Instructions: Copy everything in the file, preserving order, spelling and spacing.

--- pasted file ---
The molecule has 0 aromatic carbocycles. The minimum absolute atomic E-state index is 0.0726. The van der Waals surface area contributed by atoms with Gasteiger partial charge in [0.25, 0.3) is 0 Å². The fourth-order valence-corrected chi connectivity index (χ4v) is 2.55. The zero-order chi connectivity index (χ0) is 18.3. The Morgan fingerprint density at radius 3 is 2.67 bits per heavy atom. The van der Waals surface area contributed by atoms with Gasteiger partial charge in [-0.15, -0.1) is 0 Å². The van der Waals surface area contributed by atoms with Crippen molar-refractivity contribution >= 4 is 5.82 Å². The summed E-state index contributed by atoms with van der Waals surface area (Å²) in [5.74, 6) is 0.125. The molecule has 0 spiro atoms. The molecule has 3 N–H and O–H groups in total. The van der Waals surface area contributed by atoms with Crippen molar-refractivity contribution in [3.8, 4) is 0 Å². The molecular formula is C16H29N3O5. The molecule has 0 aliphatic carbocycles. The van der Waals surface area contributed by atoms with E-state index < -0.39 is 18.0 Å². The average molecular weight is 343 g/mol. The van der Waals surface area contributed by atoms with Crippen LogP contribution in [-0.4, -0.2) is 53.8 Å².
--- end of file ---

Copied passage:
The molecule has 0 aromatic carbocycles. The minimum absolute atomic E-state index is 0.0726. The van der Waals surface area contributed by atoms with Gasteiger partial charge in [0.25, 0.3) is 0 Å². The fourth-order valence-corrected chi connectivity index (χ4v) is 2.55. The zero-order chi connectivity index (χ0) is 18.3. The Morgan fingerprint density at radius 3 is 2.67 bits per heavy atom. The van der Waals surface area contributed by atoms with Gasteiger partial charge in [-0.15, -0.1) is 0 Å². The van der Waals surface area contributed by atoms with Crippen molar-refractivity contribution >= 4 is 5.82 Å². The summed E-state index contributed by atoms with van der Waals surface area (Å²) in [5.74, 6) is 0.125. The molecule has 0 spiro atoms. The molecule has 3 N–H and O–H groups in total. The van der Waals surface area contributed by atoms with Crippen molar-refractivity contribution in [3.8, 4) is 0 Å². The molecular formula is C16H29N3O5. The molecule has 0 aliphatic carbocycles. The van der Waals surface area contributed by atoms with E-state index < -0.39 is 18.0 Å². The average molecular weight is 343 g/mol. The van der Waals surface area contributed by atoms with Crippen LogP contribution in [-0.4, -0.2) is 53.8 Å².